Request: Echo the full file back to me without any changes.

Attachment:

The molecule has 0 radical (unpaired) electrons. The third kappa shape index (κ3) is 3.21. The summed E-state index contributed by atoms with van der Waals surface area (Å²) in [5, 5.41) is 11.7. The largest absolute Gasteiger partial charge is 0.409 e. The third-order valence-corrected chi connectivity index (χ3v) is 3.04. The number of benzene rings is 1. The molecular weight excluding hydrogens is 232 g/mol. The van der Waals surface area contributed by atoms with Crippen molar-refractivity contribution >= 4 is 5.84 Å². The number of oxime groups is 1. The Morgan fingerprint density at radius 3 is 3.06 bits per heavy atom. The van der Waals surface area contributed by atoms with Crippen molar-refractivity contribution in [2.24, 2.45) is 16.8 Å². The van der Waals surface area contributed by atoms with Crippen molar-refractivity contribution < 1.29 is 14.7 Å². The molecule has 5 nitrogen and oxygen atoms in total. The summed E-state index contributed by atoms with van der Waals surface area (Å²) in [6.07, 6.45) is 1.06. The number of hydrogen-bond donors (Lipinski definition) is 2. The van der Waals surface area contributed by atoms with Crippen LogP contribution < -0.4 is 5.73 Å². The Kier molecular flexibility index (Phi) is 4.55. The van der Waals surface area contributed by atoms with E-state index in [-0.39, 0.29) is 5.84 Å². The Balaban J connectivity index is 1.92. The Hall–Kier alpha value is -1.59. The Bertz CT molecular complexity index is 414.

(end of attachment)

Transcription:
The molecule has 0 radical (unpaired) electrons. The third kappa shape index (κ3) is 3.21. The summed E-state index contributed by atoms with van der Waals surface area (Å²) in [5, 5.41) is 11.7. The largest absolute Gasteiger partial charge is 0.409 e. The third-order valence-corrected chi connectivity index (χ3v) is 3.04. The number of benzene rings is 1. The molecular weight excluding hydrogens is 232 g/mol. The van der Waals surface area contributed by atoms with Crippen molar-refractivity contribution >= 4 is 5.84 Å². The number of oxime groups is 1. The Morgan fingerprint density at radius 3 is 3.06 bits per heavy atom. The van der Waals surface area contributed by atoms with Crippen molar-refractivity contribution in [2.24, 2.45) is 16.8 Å². The van der Waals surface area contributed by atoms with Crippen molar-refractivity contribution < 1.29 is 14.7 Å². The molecule has 5 nitrogen and oxygen atoms in total. The summed E-state index contributed by atoms with van der Waals surface area (Å²) in [6.07, 6.45) is 1.06. The number of hydrogen-bond donors (Lipinski definition) is 2. The van der Waals surface area contributed by atoms with Crippen LogP contribution < -0.4 is 5.73 Å². The Kier molecular flexibility index (Phi) is 4.55. The van der Waals surface area contributed by atoms with E-state index in [-0.39, 0.29) is 5.84 Å². The Balaban J connectivity index is 1.92. The Hall–Kier alpha value is -1.59. The Bertz CT molecular complexity index is 414.